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    "When many cures are offered for a disease, it means the disease is not curable" -Anton Chekhov

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    Wednesday, September 29, 2004

    To Sleep: A little bit of therapy is more effective than pills for treating insomnia:

    A handful of therapy sessions does more to help chronic insomniacs get to sleep than the top-selling sleeping pill, according to a new Harvard Medical School study, suggesting that doctors are relying too heavily on medications to treat Americans' increasingly restless nights.

    ...Therapists' advice typically includes such basics as going to bed only when drowsy and getting up at the same time every day, even after a poor night's sleep. The objective is to get insomniacs to unlearn bad habits such as paying bills in bed, worrying instead of sleeping, and keeping themselves awake at night with coffee and strenuous exercise.

    ...In the new study, published in today's edition of the Archives of Internal Medicine, Jacobs and his colleagues divided 63 chronic insomniacs into four groups receiving either Ambien, five therapy sessions, a combination of the two, or a placebo. The patients kept a sleep diary for eight weeks, recording such factors as how long it took to fall asleep and how long they were awake during the night. Researchers acknowledge that such diaries are subjective, but as long as the patient is consistent, they are useful for comparison purposes.

    The researchers found that therapy was most effective for shortening the time it took patients to fall asleep, from 67.9 minutes a night on average to a near-normal 34.1 minutes after eight weeks. The Ambien patients, by contrast, reduced sleep onset time only from 71.5 minutes to 58.7 minutes. Likewise, after therapy patients awoke much less frequently in the night, sleeping 83.5 percent of the time they were in bed compared with 67.2 percent for those taking Ambien.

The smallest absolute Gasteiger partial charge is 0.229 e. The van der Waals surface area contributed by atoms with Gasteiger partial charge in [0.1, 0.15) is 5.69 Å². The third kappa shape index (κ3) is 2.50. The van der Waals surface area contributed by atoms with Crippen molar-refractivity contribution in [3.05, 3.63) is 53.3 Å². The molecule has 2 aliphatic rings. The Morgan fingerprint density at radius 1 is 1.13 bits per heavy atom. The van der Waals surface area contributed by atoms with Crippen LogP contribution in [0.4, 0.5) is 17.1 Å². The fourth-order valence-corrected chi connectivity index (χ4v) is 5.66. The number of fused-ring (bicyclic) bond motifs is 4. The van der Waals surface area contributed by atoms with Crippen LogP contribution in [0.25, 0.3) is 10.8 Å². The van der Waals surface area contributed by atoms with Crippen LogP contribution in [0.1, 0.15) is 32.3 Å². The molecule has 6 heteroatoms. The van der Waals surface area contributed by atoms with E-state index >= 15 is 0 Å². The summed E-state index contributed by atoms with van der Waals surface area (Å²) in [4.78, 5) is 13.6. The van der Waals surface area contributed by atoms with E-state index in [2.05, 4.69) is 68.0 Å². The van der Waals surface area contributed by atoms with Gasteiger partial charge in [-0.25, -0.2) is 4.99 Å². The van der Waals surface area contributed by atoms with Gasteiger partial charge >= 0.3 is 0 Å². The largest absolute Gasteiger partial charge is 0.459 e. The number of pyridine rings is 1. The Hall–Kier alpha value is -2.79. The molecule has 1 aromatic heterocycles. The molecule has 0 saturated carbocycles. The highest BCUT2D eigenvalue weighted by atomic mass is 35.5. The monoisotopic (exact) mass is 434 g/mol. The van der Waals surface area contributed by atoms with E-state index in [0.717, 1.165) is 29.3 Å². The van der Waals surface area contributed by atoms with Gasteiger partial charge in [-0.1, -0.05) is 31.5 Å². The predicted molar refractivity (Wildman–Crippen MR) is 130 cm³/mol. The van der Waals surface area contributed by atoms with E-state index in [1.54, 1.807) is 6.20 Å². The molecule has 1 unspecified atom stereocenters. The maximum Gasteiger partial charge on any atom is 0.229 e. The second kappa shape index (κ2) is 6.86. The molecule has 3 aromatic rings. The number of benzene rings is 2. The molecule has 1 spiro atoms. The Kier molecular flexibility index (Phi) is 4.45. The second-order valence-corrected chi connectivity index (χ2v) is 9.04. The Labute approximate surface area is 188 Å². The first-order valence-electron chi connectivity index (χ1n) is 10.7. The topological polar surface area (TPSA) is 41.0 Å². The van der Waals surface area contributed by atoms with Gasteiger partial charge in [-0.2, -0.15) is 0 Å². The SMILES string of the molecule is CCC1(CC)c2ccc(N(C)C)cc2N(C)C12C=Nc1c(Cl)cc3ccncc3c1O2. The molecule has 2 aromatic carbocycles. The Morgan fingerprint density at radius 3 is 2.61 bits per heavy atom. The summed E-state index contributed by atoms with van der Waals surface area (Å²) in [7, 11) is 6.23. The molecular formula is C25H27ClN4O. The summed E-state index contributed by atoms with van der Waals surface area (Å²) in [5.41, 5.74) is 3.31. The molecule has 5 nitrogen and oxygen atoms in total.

This is welcome news. Now, how do I get my patients to believe it? In my experience, people just want "something to help me sleep." I have a hand-out I give patients that describes the steps to improve sleep, which is basically an exercise in retraining bad habits. I go over it with them, but most of the time, they aren't listening. ( I can't tell you how many times I've found it in the trash after they've left.)

    Sometimes, when I'm going over it with them, I feel like the Jack Nicholson character in One Flew Over the Cuckoo's Nest trying to explain Black Jack to the Danny Devito character, who keeps saying over and over "hit me," "hit me," even though he's already at 20. I just keep hearing over and over "give me a pill," "give me a pill." This is one time, though, when I don't give in. In the long run, it does far more harm than good. (Sleeping pills are sedatives, and addictive, no matter what the drug reps say.)

    posted by Sydney on 9/29/2004 08:35:00 AM 0 comments


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